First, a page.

How To Configure A Fossil Server
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A server is not necessary to use Fossil, but a server does help in collaborating with peers. A Fossil server also works well as a complete website for a project. For example, the complete website, including the page you are now reading (but excepting the download page), is just a Fossil server displaying the content of the self-hosting repository for Fossil.

This article is a guide for setting up your own Fossil server.


There are basically four ways to set up a Fossil server:
  1. A stand-alone server
  2. Using inetd or xinetd or stunnel
  3. CGI
  4. SCGI (a.k.a. SimpleCGI)
Each of these can serve either a single repository, or a directory hierarchy containing many repositories with names ending in ".fossil".

Standalone server

The easiest way to set up a Fossil server is to use either the server or the ui commands:
  • fossil server REPOSITORY
  • fossil ui REPOSITORY

The REPOSITORY argument is either the name of the repository file, or a directory containing many repositories. Both of these commands start a Fossil server, usually on TCP port 8080, though a higher numbered port might also be used if 8080 is already occupied. You can access these using URLs of the form http://localhost:8080/, or if REPOSITORY is a directory, URLs of the form http://localhost:8080/repo/ where repo is the base name of the repository file without the ".fossil" suffix. The difference between "ui" and "server" is that "ui" will also start a web browser and points it to the URL mentioned above, and "ui" command binds to the loopback IP address ( only so that the "ui" command cannot be used to serve content to a different machine.

If one of the commands above is run from within an option checkout, then the REPOSITORY argument can be omitted and the checkout is used as the repository.

Both commands have additional command-line options that can be used to refine their behavior. See the online documentation for an overview.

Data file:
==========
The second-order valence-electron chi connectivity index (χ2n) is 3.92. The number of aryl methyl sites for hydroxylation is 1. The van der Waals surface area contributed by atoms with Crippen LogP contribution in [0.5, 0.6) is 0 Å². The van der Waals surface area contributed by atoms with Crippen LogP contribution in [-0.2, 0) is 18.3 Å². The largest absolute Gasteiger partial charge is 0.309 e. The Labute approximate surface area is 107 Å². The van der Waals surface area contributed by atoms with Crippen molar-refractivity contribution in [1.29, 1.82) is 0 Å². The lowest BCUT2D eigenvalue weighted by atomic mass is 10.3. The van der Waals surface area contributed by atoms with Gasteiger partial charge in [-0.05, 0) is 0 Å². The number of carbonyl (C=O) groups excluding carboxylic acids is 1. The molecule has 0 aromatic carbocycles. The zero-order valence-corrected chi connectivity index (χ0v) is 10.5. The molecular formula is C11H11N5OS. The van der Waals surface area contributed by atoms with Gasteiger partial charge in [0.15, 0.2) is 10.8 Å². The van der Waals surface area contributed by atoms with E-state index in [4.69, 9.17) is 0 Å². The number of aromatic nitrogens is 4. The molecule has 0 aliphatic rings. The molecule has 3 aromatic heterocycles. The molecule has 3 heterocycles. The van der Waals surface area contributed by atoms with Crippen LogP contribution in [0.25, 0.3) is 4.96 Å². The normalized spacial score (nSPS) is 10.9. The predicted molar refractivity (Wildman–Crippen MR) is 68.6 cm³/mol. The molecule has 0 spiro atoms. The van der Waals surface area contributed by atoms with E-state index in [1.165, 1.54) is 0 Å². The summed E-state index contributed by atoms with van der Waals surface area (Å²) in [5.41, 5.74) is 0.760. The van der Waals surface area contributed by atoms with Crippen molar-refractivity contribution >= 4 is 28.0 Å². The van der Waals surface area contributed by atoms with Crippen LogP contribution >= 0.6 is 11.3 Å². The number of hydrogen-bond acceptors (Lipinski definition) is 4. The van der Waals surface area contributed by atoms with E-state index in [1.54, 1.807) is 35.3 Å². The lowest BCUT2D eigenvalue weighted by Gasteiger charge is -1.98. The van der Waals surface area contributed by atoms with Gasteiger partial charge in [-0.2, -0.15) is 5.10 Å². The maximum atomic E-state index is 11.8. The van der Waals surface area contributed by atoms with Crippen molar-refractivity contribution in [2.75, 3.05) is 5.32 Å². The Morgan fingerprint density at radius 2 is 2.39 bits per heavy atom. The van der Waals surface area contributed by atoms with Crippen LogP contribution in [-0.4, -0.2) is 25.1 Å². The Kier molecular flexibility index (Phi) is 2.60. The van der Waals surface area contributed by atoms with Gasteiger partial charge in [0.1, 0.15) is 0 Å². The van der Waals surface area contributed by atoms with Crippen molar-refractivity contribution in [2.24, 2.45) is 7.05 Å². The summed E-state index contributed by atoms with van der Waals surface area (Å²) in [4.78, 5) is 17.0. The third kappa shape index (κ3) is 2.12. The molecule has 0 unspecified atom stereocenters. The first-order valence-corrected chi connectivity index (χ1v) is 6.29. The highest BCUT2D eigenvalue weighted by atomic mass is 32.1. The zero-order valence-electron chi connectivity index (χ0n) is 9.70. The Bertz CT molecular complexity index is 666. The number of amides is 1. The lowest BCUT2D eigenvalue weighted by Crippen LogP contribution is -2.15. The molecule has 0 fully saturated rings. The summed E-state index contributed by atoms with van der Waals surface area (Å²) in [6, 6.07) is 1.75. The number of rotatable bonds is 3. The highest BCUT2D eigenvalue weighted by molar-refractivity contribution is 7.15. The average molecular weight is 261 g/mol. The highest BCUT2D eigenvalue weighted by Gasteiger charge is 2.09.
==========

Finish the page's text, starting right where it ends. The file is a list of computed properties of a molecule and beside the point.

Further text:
Fossil as an inetd/xinetd or stunnel service

A Fossil server can be launched on-demand by inetd or xinetd using the fossil http command. To launch Fossil from inetd, modify your inetd configuration file (typically "/etc/inetd.conf") to contain a line something like this:

12345 stream tcp nowait.1000 root /usr/bin/fossil /usr/bin/fossil http /home/fossil/repo.fossil
In this example, you are telling "inetd" that when an incoming connection appears on port "12345", that it should launch the binary "/usr/bin/fossil" program with the arguments shown. Obviously you will need to modify the pathnames parts as appropriate for your particular setup. The final argument is either the name of the fossil repository to be served, or a directory containing multiple repositories.

If you system is running xinetd, then the configuration is likely to be in the file "/etc/xinetd.conf" or in a subfile of "/etc/xinetd.d". An xinetd configuration file will appear like this:

service http-alt
  port = 591
  socket_type = stream
  wait = no
  user = root
  server = /usr/bin/fossil
  server_args = http /home/fossil/repos/

The xinetd example above has Fossil configured to serve multiple repositories, contained under the "/home/fossil/repos/" directory.

In both cases notice that Fossil was launched as root. This is not required, but if it is done, then Fossil will automatically put itself into a chroot jail for the user who owns the fossil repository before reading any information off of the wire.

Stunnel version 4 is an inetd-like process that accepts and decodes SSL-encrypted connections. Fossil can be run directly from stunnel in a mannar similar to inetd and xinetd. This can be used to provide a secure link to a Fossil project. The configuration needed to get stunnel4 to invoke Fossil is very similar to the inetd and xinetd examples shown above. See the stunnel4 documentation for details.

Using inetd or xinetd or stunnel is a more complex setup than the "standalone" server, but it has the advantage of only using system resources when an actual connection is attempted. If no-one ever connects to that port, a Fossil server will not (automatically) run. It has the disadvantage of requiring "root" access and therefore may not normally be available to lower-priced "shared" servers on the internet.

Fossil as CGI